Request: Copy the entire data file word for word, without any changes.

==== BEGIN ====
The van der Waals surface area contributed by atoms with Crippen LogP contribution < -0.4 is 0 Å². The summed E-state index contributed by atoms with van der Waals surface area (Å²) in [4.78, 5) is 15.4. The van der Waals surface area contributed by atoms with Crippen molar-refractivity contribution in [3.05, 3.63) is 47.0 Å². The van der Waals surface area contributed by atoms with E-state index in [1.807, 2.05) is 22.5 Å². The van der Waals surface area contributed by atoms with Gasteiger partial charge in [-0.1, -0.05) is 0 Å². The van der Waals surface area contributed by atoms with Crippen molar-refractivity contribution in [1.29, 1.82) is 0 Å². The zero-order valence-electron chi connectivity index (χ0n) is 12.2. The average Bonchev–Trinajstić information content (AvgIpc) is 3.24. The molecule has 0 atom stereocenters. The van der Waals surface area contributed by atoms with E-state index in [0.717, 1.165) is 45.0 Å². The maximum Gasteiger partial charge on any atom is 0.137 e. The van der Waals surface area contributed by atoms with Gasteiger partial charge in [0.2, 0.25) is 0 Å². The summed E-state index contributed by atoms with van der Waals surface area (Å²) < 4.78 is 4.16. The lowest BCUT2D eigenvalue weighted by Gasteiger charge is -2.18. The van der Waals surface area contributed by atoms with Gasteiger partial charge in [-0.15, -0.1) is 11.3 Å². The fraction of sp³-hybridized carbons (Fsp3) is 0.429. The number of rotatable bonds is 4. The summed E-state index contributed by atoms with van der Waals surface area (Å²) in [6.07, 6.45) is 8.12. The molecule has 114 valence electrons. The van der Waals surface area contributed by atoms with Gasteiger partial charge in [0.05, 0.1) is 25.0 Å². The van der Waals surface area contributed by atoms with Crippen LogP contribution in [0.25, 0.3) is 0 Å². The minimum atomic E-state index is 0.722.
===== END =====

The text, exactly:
The van der Waals surface area contributed by atoms with Crippen LogP contribution < -0.4 is 0 Å². The summed E-state index contributed by atoms with van der Waals surface area (Å²) in [4.78, 5) is 15.4. The van der Waals surface area contributed by atoms with Crippen molar-refractivity contribution in [3.05, 3.63) is 47.0 Å². The van der Waals surface area contributed by atoms with E-state index in [1.807, 2.05) is 22.5 Å². The van der Waals surface area contributed by atoms with Gasteiger partial charge in [-0.1, -0.05) is 0 Å². The van der Waals surface area contributed by atoms with Crippen molar-refractivity contribution in [1.29, 1.82) is 0 Å². The zero-order valence-electron chi connectivity index (χ0n) is 12.2. The average Bonchev–Trinajstić information content (AvgIpc) is 3.24. The molecule has 0 atom stereocenters. The van der Waals surface area contributed by atoms with E-state index in [0.717, 1.165) is 45.0 Å². The maximum Gasteiger partial charge on any atom is 0.137 e. The van der Waals surface area contributed by atoms with Gasteiger partial charge in [0.2, 0.25) is 0 Å². The summed E-state index contributed by atoms with van der Waals surface area (Å²) < 4.78 is 4.16. The lowest BCUT2D eigenvalue weighted by Gasteiger charge is -2.18. The van der Waals surface area contributed by atoms with Gasteiger partial charge in [-0.15, -0.1) is 11.3 Å². The fraction of sp³-hybridized carbons (Fsp3) is 0.429. The number of rotatable bonds is 4. The summed E-state index contributed by atoms with van der Waals surface area (Å²) in [6.07, 6.45) is 8.12. The molecule has 114 valence electrons. The van der Waals surface area contributed by atoms with Gasteiger partial charge in [0.05, 0.1) is 25.0 Å². The van der Waals surface area contributed by atoms with Crippen LogP contribution in [0.25, 0.3) is 0 Å². The minimum atomic E-state index is 0.722.